The authors have no competing interests to declare.
Allison, K. R., Dwyer, J. J., & Makin, S. (1999). Perceived barriers to physical activity among high school students. Preventive Medicine, 28(6), 608–615. DOI: https://doi.org/10.1006/pmed.1999.0489
Astorino, T. A., & Thum, J. S. (2018). Interval training elicits higher enjoyment versus moderate exercise in persons with spinal cord injury. The Journal of Spinal Cord Medicine, 41(1), 77–84. DOI: https://doi.org/10.1080/10790268.2016.1235754
Brehm, J. W., & Self, E. A. (1989). The intensity of motivation. Annual Review of Psychology, 40(1), 109–131. DOI: https://doi.org/10.1146/annurev.ps.40.020189.000545
Canadian Physical Activity Guidelines. Retrieved from https://csepguidelines.ca/wp-content/uploads/2018/03/CSEP_PAGuidelines_adults_en.pdf
Deci, E. L., & Ryan, R. M. (2008). Self-determination theory: A macrotheory of human motivation, development, and health. Canadian Psychology/Psychologie Canadienne, 49, 182–185. DOI: https://doi.org/10.1037/a0012801
Gibson, W. B. (1900). The principle of least action as a psychological principle. Mind, 469–495. DOI: https://doi.org/10.1093/mind/IX.36.469
Hansen, C. J., Stevens, L. C., & Coast, J. R. (2001). Exercise duration and mood state: How much is enough to feel better? Health Psychology, 20(4), 267. DOI: https://doi.org/10.1037/0278-618.104.22.1687
Inzlicht, M., Legault, L., & Teper, R. (2014). Exploring the mechanisms of self-control improvement. Current Directions in Psychological Science, 23(4), 302–307. DOI: https://doi.org/10.1177/0963721414534256
Jung, M. E., Bourne, J. E., & Little, J. P. (2014). Where does HIT fit? An examination of the affective response to high-intensity intervals in comparison to continuous moderate-and continuous vigorous-intensity exercise in the exercise intensity-affect continuum. PloS one, 9(12), e114541. DOI: https://doi.org/10.1371/journal.pone.0114541
Kahneman, D., & Tversky, A. (1979). Prospect theory: An analysis of decision under risk. Econometrica, 47(2), 263–291. DOI: https://doi.org/10.2307/1914185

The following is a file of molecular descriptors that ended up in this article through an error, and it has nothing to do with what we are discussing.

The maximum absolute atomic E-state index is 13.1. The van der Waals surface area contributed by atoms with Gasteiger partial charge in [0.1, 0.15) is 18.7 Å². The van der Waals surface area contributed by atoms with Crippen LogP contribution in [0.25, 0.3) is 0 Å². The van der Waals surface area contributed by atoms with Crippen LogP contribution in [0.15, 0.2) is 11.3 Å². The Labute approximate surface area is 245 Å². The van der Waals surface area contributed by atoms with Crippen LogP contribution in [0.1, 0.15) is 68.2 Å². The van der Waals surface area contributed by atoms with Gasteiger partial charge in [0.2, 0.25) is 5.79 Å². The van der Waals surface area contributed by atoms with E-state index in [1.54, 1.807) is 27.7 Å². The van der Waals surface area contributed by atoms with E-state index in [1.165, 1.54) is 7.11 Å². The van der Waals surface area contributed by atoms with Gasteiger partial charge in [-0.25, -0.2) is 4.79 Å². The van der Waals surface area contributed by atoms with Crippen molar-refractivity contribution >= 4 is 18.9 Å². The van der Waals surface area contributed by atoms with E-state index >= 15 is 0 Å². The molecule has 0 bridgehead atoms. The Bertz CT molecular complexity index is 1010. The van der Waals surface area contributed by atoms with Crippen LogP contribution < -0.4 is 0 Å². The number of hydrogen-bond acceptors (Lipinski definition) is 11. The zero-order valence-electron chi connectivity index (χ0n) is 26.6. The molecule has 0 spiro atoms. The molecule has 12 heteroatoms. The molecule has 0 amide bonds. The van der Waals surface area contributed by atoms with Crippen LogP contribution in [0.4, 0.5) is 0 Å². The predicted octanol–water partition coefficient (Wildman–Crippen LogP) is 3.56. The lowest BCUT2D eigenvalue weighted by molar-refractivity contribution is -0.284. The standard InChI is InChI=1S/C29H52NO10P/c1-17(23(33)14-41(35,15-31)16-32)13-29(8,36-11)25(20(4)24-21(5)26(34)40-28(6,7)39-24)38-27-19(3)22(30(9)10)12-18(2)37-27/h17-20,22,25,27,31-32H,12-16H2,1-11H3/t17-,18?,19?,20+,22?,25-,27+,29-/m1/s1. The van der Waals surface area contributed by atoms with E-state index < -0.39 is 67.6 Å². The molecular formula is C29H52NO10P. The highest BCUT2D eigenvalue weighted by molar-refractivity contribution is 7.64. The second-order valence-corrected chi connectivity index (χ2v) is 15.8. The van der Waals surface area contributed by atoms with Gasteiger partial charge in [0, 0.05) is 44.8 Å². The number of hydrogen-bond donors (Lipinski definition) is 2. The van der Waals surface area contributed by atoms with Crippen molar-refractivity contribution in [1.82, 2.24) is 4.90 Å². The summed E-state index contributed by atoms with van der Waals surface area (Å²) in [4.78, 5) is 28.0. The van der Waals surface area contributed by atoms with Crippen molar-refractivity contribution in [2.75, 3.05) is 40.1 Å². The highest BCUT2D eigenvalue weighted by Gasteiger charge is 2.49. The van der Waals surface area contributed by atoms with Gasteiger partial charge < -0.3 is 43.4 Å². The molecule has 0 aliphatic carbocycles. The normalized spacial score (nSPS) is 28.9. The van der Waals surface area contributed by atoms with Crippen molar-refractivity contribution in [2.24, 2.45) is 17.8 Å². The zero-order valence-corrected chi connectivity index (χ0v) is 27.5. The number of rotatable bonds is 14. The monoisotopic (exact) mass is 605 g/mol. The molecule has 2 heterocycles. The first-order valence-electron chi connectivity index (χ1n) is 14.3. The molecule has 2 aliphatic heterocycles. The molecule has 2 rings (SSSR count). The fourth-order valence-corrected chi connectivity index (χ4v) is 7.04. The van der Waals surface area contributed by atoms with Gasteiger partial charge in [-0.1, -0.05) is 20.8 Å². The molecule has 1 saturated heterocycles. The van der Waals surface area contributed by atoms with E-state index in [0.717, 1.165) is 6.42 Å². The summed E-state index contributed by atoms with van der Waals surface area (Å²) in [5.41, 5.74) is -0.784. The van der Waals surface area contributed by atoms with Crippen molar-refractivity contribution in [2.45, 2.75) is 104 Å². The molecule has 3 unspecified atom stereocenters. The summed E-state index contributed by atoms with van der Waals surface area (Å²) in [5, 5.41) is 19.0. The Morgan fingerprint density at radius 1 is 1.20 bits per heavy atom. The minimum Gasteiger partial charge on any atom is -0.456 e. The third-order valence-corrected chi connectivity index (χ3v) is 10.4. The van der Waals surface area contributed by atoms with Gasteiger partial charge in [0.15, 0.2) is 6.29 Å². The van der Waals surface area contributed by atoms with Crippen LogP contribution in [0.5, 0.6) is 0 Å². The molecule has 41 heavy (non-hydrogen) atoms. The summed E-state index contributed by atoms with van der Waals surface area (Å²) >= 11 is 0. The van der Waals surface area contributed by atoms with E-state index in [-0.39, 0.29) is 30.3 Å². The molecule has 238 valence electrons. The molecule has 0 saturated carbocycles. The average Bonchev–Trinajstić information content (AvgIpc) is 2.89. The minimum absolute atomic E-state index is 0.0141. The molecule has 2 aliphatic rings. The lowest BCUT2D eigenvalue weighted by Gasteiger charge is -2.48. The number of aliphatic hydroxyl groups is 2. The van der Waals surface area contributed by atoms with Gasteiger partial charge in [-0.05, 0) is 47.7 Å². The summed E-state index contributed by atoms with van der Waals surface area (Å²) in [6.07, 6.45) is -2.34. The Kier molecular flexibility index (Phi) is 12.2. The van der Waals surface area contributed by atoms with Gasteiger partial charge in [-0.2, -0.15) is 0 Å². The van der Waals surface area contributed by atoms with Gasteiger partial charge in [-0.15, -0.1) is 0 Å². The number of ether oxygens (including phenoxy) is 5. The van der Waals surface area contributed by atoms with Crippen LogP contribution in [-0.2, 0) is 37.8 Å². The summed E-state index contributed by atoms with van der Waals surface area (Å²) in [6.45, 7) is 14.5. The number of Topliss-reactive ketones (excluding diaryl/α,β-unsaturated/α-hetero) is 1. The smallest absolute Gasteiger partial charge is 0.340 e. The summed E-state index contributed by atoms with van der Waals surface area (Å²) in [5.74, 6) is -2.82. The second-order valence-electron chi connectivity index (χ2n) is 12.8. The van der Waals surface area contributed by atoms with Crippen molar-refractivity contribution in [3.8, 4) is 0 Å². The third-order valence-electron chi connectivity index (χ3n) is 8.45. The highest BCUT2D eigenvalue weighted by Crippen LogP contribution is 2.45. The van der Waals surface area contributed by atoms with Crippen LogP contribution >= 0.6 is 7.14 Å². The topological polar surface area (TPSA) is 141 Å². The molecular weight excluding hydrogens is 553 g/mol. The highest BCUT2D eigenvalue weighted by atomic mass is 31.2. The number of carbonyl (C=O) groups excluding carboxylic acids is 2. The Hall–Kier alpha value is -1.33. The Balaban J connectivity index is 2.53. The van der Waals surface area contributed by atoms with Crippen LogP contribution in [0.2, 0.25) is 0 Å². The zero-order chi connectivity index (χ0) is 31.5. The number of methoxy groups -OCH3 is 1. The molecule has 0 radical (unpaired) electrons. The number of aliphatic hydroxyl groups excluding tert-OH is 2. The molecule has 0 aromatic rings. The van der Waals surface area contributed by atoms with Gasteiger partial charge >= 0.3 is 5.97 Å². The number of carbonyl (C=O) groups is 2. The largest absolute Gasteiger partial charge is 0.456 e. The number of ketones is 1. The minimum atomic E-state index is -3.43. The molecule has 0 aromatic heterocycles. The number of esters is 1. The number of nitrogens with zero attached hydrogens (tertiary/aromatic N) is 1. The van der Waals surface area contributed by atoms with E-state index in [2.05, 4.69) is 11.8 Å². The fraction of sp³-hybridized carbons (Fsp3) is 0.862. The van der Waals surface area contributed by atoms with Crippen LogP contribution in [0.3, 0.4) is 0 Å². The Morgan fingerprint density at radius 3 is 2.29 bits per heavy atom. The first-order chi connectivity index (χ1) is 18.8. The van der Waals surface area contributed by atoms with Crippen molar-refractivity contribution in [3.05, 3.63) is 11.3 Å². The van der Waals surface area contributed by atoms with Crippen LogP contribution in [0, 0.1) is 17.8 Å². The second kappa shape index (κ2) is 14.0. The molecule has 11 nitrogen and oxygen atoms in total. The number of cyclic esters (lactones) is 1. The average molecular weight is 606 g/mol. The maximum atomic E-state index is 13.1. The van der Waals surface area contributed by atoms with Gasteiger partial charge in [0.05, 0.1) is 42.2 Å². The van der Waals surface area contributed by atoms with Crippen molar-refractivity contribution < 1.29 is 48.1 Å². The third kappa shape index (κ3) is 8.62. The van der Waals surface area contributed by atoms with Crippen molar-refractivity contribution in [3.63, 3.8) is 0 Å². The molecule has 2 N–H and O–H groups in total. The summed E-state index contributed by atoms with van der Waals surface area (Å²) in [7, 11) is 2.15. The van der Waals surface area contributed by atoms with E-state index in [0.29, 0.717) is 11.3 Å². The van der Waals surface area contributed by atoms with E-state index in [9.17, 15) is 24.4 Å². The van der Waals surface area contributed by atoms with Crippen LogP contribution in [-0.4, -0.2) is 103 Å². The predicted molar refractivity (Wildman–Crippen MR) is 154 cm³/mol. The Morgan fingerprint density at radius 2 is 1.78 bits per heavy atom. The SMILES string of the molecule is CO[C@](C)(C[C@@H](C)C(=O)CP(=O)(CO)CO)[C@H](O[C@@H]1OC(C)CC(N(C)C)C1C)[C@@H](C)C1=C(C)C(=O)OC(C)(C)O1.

Knox, E. C., Biddle, S. J., Taylor, I. M., Latimer-Cheung, A. E., Webb, O. J., & Sherar, L. B. (2015). Messages to promote physical activity: Are descriptors of required duration and intensity related to intentions to be more active? Journal of Education and Health Promotion, 4, 1–7. DOI: https://doi.org/10.4103/2F2277-9531.171790
Koestner, R., Lekes, N., Powers, T. A., & Chicoine, E. (2002). Attaining personal goals: Self-concordance plus implementation intentions equals success. Journal of Personality and Social Psychology, 83(1), 231. DOI: https://doi.org/10.1037/0022-3522.214.171.124
Koestner, R., Otis, N., Powers, T. A., Pelletier, L., & Gagnon, H. (2008). Autonomous motivation, controlled motivation, and goal progress. Journal of Personality, 76, 1201–1230. DOI: https://doi.org/10.1111/j.1467-6494.2008.00519.x
Lewis, N. A., Jr., & Oyserman, D. (2015). When does the future begin? Time metrics matter, connecting present and future selves. Psychological Science, 26(6), 816–825. DOI: https://doi.org/10.1177/0956797615572231
Linville, P. W., & Fischer, G. W. (1991). Preferences for separating or combining events. Journal of Personality and Social Psychology, 60, 5–23. DOI: https://doi.org/10.1037/0022-35126.96.36.199
Markland, D. & Tobin, V. (2004). A modification of the Behavioral Regulation in Exercise Questionnaire to include an assessment of amotivation. Journal of Sport and Exercise Psychology, 26, 191–196. DOI: https://doi.org/10.1123/jsep.26.2.191